Queer graduate receives special honor at SF State
by Matthew S. Bajko
Among the top 10 graduating students at San Francisco State University this year was a queer student from Japan who spent the last four years working to better the lives of other LGBT Asian and Pacific Islanders on and off campus.
At the May 22 commencement ceremonies sociology major Haruki Eda received a symbolic hood on behalf of the students in the College of Behavioral and Social Sciences. The faculty picked Eda after he received a distinguished achievement award within the Sociology Department.
Eda, 23, grew up in Koka, a city in Shiga Prefecture famous for its ninja history. Fluent in English, his parents encouraged him to study abroad in the states. He chose sociology due to his interest in reducing discrimination in society.
"Sociology should be about social justice and reducing social injustice," he said. "It really has the potential to be a tool for social change."
During his time on campus, Eda embraced his queer identity. He founded an organization for queer API students called AQUA – Asians and Queers United for Awareness. Off campus he volunteered at a queer Asian and Pacific Islander youth program run by the Asian and Pacific Islander Wellness Center in the Polk.
He also blogs about what it means to be queer and Asian at the website http://www.wiqaable.com.
"I wasn't really out in Japan. I came here determined to be out," said Eda, who disclosed his sexual orientation to his family during his freshman year.
While at SFSU Eda also became involved with Eclipse Rising, a Bay Area group for Zainichi Koreans. The term Zainichi means "staying in Japan" and it refers to Koreans living in Japan who retain their Korean nationality. Eda's Korean grandfather came to Japan as a soldier after the country annexed Korea in 1910.
The Zainichi are the largest minority group in Japan and they have struggled against discriminatory policies imposed on them by the Japanese. Because his father married a Japanese woman, Eda has Japanese citizenship and more privileges in Japanese society. But bridging his family's two cultures has not been easy, he said.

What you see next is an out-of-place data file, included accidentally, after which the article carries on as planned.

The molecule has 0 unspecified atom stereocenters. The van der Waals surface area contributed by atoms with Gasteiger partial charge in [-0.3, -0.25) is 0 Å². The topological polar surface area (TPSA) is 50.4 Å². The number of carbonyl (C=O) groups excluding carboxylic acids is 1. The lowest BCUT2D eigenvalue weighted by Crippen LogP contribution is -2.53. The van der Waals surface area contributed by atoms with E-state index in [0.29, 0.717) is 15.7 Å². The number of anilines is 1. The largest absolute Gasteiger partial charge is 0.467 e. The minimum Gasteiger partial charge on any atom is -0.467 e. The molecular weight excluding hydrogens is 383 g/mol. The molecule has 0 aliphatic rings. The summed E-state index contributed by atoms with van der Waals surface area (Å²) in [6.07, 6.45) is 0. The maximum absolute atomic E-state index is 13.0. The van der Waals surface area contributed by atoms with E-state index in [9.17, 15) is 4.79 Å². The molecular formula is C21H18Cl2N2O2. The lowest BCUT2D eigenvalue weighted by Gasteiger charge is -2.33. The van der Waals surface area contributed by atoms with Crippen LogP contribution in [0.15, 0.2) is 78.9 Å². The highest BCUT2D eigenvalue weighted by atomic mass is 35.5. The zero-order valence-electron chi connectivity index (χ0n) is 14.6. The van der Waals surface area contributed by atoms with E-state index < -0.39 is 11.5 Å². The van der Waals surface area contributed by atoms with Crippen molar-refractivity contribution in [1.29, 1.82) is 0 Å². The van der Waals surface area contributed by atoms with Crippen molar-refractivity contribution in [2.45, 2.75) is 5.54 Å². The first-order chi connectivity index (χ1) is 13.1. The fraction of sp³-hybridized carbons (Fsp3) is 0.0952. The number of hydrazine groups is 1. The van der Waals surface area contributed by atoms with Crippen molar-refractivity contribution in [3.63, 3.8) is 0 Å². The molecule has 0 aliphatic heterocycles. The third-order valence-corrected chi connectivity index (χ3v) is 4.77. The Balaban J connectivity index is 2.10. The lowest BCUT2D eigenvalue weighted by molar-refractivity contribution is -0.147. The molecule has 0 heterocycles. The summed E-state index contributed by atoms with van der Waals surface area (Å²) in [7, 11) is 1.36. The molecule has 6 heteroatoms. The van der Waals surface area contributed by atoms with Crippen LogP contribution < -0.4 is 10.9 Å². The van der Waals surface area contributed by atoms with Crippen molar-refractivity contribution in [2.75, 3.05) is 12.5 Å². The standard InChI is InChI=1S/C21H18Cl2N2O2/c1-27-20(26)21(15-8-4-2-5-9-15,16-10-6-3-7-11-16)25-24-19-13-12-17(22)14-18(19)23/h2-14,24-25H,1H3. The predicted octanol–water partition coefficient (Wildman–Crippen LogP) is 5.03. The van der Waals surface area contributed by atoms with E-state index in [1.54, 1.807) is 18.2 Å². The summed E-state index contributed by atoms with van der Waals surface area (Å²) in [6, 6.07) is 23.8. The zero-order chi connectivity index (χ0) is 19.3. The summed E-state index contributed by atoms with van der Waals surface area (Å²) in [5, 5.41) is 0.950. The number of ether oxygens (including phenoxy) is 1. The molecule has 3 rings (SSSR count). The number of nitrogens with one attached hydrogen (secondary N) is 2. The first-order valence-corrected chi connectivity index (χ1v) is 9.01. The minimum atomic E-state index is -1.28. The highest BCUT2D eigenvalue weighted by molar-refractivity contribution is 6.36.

"It is a struggle to belong to the Japanese or Korean community," said Eda, who said he only started hanging out with other Koreans when he came to America and first visited South Korea in 2007.
Once in California, Eda experienced not only what it is like to be an ethnic minority but also discriminated against for being LGBT.
"I am not just queer here, I am also Asian. I have been interested in those dynamics of oppression both in Japan and the United States," he said.
This summer Eda will return home to Japan and then plans to move to Oakland this fall. He is applying for an unpaid internship at DataCenter Research for Justice, a progressive think tank focused on social justice and environmental issues.
By the fall of 2011 he intends to enter a Ph.D. program at a University of California campus or in a school in the Chicago or New York area. He would like to be a professor and do sociology research or work for the United Nations.
And like so many before him, Eda has come to consider the Bay Area home.
"Whenever I go back to Japan, I miss San Francisco. When I am here, I don't miss Japan," said Eda. "I really like this city."